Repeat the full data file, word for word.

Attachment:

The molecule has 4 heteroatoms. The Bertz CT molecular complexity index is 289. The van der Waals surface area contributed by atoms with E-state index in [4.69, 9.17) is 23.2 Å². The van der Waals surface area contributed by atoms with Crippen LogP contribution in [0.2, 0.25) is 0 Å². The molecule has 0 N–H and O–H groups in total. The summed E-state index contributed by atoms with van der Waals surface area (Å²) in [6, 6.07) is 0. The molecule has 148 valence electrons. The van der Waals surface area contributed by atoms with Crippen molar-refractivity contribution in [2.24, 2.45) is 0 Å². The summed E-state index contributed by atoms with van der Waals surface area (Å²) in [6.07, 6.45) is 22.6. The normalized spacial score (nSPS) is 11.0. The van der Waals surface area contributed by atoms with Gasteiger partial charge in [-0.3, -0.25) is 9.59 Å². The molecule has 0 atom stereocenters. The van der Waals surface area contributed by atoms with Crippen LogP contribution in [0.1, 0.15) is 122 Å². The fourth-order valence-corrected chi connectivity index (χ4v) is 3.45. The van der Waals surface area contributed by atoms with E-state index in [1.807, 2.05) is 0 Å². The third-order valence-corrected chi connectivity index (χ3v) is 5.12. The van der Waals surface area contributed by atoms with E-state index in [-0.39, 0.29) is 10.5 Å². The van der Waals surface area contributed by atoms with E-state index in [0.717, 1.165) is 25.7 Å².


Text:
The molecule has 4 heteroatoms. The Bertz CT molecular complexity index is 289. The van der Waals surface area contributed by atoms with E-state index in [4.69, 9.17) is 23.2 Å². The van der Waals surface area contributed by atoms with Crippen LogP contribution in [0.2, 0.25) is 0 Å². The molecule has 0 N–H and O–H groups in total. The summed E-state index contributed by atoms with van der Waals surface area (Å²) in [6, 6.07) is 0. The molecule has 148 valence electrons. The van der Waals surface area contributed by atoms with Crippen molar-refractivity contribution in [2.24, 2.45) is 0 Å². The summed E-state index contributed by atoms with van der Waals surface area (Å²) in [6.07, 6.45) is 22.6. The normalized spacial score (nSPS) is 11.0. The van der Waals surface area contributed by atoms with Gasteiger partial charge in [-0.3, -0.25) is 9.59 Å². The molecule has 0 atom stereocenters. The van der Waals surface area contributed by atoms with Crippen LogP contribution in [0.1, 0.15) is 122 Å². The fourth-order valence-corrected chi connectivity index (χ4v) is 3.45. The van der Waals surface area contributed by atoms with E-state index in [1.807, 2.05) is 0 Å². The third-order valence-corrected chi connectivity index (χ3v) is 5.12. The van der Waals surface area contributed by atoms with E-state index in [-0.39, 0.29) is 10.5 Å². The van der Waals surface area contributed by atoms with E-state index in [0.717, 1.165) is 25.7 Å².